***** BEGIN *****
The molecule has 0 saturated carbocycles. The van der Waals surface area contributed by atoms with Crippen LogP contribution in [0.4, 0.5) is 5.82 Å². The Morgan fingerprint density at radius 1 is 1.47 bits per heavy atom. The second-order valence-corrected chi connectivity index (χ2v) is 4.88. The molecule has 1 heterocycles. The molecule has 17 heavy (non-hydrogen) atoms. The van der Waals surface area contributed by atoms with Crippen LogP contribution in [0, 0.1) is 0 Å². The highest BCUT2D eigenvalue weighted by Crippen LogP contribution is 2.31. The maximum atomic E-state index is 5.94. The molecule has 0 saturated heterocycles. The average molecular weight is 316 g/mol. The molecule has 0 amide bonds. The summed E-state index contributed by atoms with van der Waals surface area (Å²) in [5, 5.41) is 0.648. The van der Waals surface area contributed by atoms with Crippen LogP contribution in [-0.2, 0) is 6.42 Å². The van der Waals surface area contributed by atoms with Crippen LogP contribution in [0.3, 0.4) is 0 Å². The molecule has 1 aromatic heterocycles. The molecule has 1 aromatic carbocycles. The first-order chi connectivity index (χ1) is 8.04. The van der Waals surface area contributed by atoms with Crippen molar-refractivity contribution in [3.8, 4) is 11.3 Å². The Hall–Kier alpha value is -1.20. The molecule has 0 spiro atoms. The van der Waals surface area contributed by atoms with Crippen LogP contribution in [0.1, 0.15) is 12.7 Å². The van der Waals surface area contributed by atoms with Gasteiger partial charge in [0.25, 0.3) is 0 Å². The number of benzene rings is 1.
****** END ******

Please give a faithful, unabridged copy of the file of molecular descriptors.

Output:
The molecule has 0 saturated carbocycles. The van der Waals surface area contributed by atoms with Crippen LogP contribution in [0.4, 0.5) is 5.82 Å². The Morgan fingerprint density at radius 1 is 1.47 bits per heavy atom. The second-order valence-corrected chi connectivity index (χ2v) is 4.88. The molecule has 1 heterocycles. The molecule has 17 heavy (non-hydrogen) atoms. The van der Waals surface area contributed by atoms with Crippen LogP contribution in [0, 0.1) is 0 Å². The highest BCUT2D eigenvalue weighted by Crippen LogP contribution is 2.31. The maximum atomic E-state index is 5.94. The molecule has 0 saturated heterocycles. The average molecular weight is 316 g/mol. The molecule has 0 amide bonds. The summed E-state index contributed by atoms with van der Waals surface area (Å²) in [5, 5.41) is 0.648. The van der Waals surface area contributed by atoms with Crippen LogP contribution in [-0.2, 0) is 6.42 Å². The van der Waals surface area contributed by atoms with Crippen LogP contribution in [0.3, 0.4) is 0 Å². The molecule has 1 aromatic heterocycles. The molecule has 1 aromatic carbocycles. The first-order chi connectivity index (χ1) is 8.04. The van der Waals surface area contributed by atoms with Crippen molar-refractivity contribution in [3.8, 4) is 11.3 Å². The Hall–Kier alpha value is -1.20. The molecule has 0 spiro atoms. The van der Waals surface area contributed by atoms with Crippen LogP contribution in [0.1, 0.15) is 12.7 Å². The van der Waals surface area contributed by atoms with Gasteiger partial charge in [0.25, 0.3) is 0 Å². The number of benzene rings is 1.